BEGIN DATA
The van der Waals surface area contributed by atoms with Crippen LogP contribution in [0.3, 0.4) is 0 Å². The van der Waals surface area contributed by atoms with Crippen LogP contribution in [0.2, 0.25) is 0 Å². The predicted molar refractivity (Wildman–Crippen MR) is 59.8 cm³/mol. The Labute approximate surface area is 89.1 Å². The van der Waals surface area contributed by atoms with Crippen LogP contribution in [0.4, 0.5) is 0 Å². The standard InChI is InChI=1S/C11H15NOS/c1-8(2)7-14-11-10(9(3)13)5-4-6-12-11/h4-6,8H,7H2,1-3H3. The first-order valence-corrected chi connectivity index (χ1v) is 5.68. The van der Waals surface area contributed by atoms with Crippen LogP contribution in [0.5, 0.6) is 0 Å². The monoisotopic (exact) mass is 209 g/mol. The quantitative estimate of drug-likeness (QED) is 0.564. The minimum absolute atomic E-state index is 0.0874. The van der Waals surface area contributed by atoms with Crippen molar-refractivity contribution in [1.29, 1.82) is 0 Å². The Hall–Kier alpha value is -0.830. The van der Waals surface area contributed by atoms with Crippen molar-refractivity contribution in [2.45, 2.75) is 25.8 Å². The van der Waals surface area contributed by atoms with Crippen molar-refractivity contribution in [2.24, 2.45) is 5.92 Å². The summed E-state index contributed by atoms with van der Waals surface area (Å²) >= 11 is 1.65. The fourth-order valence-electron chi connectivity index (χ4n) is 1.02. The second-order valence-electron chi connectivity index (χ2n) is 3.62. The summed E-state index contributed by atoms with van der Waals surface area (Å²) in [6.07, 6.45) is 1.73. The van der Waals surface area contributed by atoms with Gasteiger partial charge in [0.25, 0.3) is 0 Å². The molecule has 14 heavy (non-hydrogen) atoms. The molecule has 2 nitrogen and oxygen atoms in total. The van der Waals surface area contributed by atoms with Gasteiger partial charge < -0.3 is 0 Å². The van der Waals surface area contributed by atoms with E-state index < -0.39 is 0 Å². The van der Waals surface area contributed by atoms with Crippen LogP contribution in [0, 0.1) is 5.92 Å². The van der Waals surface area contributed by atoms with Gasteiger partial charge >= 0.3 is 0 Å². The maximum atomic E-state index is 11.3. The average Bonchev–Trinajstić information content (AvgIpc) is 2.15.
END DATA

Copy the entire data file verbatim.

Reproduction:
The van der Waals surface area contributed by atoms with Crippen LogP contribution in [0.3, 0.4) is 0 Å². The van der Waals surface area contributed by atoms with Crippen LogP contribution in [0.2, 0.25) is 0 Å². The predicted molar refractivity (Wildman–Crippen MR) is 59.8 cm³/mol. The Labute approximate surface area is 89.1 Å². The van der Waals surface area contributed by atoms with Crippen LogP contribution in [0.4, 0.5) is 0 Å². The standard InChI is InChI=1S/C11H15NOS/c1-8(2)7-14-11-10(9(3)13)5-4-6-12-11/h4-6,8H,7H2,1-3H3. The first-order valence-corrected chi connectivity index (χ1v) is 5.68. The van der Waals surface area contributed by atoms with Crippen LogP contribution in [0.5, 0.6) is 0 Å². The monoisotopic (exact) mass is 209 g/mol. The quantitative estimate of drug-likeness (QED) is 0.564. The minimum absolute atomic E-state index is 0.0874. The van der Waals surface area contributed by atoms with Crippen molar-refractivity contribution in [1.29, 1.82) is 0 Å². The Hall–Kier alpha value is -0.830. The van der Waals surface area contributed by atoms with Crippen molar-refractivity contribution in [2.45, 2.75) is 25.8 Å². The van der Waals surface area contributed by atoms with Crippen molar-refractivity contribution in [2.24, 2.45) is 5.92 Å². The summed E-state index contributed by atoms with van der Waals surface area (Å²) >= 11 is 1.65. The fourth-order valence-electron chi connectivity index (χ4n) is 1.02. The second-order valence-electron chi connectivity index (χ2n) is 3.62. The summed E-state index contributed by atoms with van der Waals surface area (Å²) in [6.07, 6.45) is 1.73. The van der Waals surface area contributed by atoms with Gasteiger partial charge in [0.25, 0.3) is 0 Å². The molecule has 14 heavy (non-hydrogen) atoms. The molecule has 2 nitrogen and oxygen atoms in total. The van der Waals surface area contributed by atoms with Gasteiger partial charge < -0.3 is 0 Å². The van der Waals surface area contributed by atoms with E-state index < -0.39 is 0 Å². The van der Waals surface area contributed by atoms with Crippen LogP contribution in [0, 0.1) is 5.92 Å². The van der Waals surface area contributed by atoms with Gasteiger partial charge >= 0.3 is 0 Å². The maximum atomic E-state index is 11.3. The average Bonchev–Trinajstić information content (AvgIpc) is 2.15.